Eventually she discloses that the "unknown fist" that struck Johnny was that of a distant relative, a member of the yeoman branch of the family. Whatever the exact impulse that drove Jake Catlett to smash his fist against her brother as they occupied a crowded drunktank, she sees it as at heart an expression of class hatred and rivalry, a consequence of "unknown scars" with origins deep in Beulah's past. And in it she finds "the armature, an ambiguity of steel, on which I have built my book," the conflict "between democrat and slave holder, a dilemma all the way to our founding, that seemed so often to have no place in the pragmatic surviving days of living, but yet had had a place, had built a country, fused dreams into cities, seeking always the illusive balance, sometimes almost imperceptible, but even then it had so often left behind a residue of spirit, like an old campfire, gone cold but potent with clues."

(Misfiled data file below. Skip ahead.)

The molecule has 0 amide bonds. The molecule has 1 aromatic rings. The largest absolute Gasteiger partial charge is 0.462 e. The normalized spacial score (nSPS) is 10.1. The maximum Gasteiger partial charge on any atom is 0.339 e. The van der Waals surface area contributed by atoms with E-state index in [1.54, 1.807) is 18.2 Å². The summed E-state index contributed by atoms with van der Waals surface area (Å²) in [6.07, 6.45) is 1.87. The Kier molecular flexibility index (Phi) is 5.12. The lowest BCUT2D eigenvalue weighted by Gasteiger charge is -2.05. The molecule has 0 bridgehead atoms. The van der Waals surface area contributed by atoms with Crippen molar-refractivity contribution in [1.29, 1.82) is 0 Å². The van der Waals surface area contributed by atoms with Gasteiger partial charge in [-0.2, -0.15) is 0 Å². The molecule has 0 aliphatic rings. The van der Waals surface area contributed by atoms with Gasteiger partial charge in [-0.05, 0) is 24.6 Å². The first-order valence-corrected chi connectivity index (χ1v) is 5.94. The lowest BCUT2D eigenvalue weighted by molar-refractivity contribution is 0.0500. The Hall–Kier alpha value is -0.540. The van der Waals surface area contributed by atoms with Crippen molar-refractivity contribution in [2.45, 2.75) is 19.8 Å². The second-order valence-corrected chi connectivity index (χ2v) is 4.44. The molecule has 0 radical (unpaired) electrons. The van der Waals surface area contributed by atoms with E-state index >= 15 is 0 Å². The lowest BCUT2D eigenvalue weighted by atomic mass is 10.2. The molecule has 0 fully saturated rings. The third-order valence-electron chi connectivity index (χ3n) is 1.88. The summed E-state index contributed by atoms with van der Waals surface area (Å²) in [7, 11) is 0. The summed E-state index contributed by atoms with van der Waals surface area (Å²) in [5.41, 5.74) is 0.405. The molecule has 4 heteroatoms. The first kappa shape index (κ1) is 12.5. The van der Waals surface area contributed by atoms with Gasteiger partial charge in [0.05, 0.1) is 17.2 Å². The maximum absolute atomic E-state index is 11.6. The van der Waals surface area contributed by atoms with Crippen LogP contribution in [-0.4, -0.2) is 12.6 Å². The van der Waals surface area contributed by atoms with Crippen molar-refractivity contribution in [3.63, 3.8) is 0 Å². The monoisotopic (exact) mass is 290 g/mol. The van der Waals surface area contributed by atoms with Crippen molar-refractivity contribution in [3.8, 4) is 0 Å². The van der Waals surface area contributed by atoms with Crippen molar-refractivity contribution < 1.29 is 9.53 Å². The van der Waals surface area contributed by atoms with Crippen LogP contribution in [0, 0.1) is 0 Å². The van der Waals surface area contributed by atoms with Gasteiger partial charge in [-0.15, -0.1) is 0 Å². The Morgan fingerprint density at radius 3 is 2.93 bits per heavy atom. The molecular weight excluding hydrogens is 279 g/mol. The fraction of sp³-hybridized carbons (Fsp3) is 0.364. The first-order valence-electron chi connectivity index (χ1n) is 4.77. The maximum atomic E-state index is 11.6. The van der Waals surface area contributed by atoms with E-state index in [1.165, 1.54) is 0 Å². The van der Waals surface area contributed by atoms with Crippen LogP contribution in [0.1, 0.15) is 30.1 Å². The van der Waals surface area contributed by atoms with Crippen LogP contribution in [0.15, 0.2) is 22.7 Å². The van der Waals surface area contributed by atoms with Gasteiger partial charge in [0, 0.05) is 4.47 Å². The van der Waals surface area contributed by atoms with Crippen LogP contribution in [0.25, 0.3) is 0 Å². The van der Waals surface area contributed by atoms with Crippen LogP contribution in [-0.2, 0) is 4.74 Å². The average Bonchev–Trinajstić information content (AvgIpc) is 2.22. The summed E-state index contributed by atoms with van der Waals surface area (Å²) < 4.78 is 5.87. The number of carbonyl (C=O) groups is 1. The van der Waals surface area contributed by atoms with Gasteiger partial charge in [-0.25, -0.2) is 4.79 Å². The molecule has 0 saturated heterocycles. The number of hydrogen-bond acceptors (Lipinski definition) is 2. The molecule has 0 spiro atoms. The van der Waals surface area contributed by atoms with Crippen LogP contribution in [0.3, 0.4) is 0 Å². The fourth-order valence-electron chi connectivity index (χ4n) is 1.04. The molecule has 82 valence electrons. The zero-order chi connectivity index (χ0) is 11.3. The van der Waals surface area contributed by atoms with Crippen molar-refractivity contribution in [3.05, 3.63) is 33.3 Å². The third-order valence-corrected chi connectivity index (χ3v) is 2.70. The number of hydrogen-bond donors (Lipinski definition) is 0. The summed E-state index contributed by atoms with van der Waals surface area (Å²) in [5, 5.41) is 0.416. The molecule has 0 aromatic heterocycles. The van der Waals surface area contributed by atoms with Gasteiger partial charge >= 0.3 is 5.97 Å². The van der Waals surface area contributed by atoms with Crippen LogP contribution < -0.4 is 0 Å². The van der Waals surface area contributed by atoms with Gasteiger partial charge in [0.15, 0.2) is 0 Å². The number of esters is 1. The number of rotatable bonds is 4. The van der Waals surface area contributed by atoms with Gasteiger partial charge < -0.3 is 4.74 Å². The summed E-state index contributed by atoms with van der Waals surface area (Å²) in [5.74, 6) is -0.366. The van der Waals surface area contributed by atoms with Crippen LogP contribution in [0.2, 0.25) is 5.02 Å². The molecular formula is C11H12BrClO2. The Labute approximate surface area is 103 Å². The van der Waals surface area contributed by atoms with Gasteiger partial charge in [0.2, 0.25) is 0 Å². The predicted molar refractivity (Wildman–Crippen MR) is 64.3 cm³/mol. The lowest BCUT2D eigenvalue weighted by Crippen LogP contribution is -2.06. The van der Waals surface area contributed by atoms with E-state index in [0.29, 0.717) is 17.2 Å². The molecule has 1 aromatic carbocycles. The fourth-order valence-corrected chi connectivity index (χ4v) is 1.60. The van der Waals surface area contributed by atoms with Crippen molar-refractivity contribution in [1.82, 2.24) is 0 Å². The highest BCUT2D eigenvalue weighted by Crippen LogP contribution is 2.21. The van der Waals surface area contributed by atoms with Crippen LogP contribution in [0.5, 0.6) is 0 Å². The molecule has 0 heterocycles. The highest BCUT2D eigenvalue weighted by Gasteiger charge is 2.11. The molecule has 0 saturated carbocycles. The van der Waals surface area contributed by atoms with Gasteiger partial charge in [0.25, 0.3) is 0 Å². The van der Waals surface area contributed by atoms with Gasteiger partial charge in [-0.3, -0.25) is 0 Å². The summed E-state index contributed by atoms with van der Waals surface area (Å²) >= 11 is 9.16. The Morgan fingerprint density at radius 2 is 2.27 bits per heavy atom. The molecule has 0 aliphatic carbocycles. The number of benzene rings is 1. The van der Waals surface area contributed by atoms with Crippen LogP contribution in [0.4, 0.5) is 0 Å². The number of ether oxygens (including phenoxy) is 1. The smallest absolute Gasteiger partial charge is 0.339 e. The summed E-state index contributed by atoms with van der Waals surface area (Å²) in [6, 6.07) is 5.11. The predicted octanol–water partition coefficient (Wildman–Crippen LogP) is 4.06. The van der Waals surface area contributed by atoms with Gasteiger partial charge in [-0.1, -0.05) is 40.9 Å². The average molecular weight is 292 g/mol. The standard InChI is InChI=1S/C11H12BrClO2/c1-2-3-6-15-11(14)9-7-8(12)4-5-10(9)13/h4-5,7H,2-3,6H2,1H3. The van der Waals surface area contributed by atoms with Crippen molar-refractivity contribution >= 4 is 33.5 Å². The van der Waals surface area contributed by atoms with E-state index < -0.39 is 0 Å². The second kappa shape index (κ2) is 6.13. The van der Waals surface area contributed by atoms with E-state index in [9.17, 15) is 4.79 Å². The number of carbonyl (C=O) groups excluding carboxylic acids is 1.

This is good if slightly overwrought writing, and the point it makes is eminently sound. But evocative prose and stimulating ideas do not, of themselves, make interesting, engaging fiction. What the novel lacks is what it needs most: life and heart. Mary Lee Settle is obviously in the grip of deep and important emotions, but she fails to convey them to the reader; she is content to tell rather than show, with the predictable result that the reader simply does not respond to the feelings she describes. Her previous work has shown her to be an accomplished storyteller, but The Killing Ground is less story than recitation. It has too many characters, too few of whom emerge from the crowd as distinct individuals and too many of whom seem to exist solely as objects of Settle's contempt.
Mary Lee Settle must always be taken seriously, which can be said of lamentably few American novelists, and in The Killing Ground her tough intelligence is a formidable presence. But as a work of fiction, The Killing Ground falls considerably short of the rest of the "Beulah Quintet"--and it is as a work of fiction, of course, that a novel must ultimately be judged.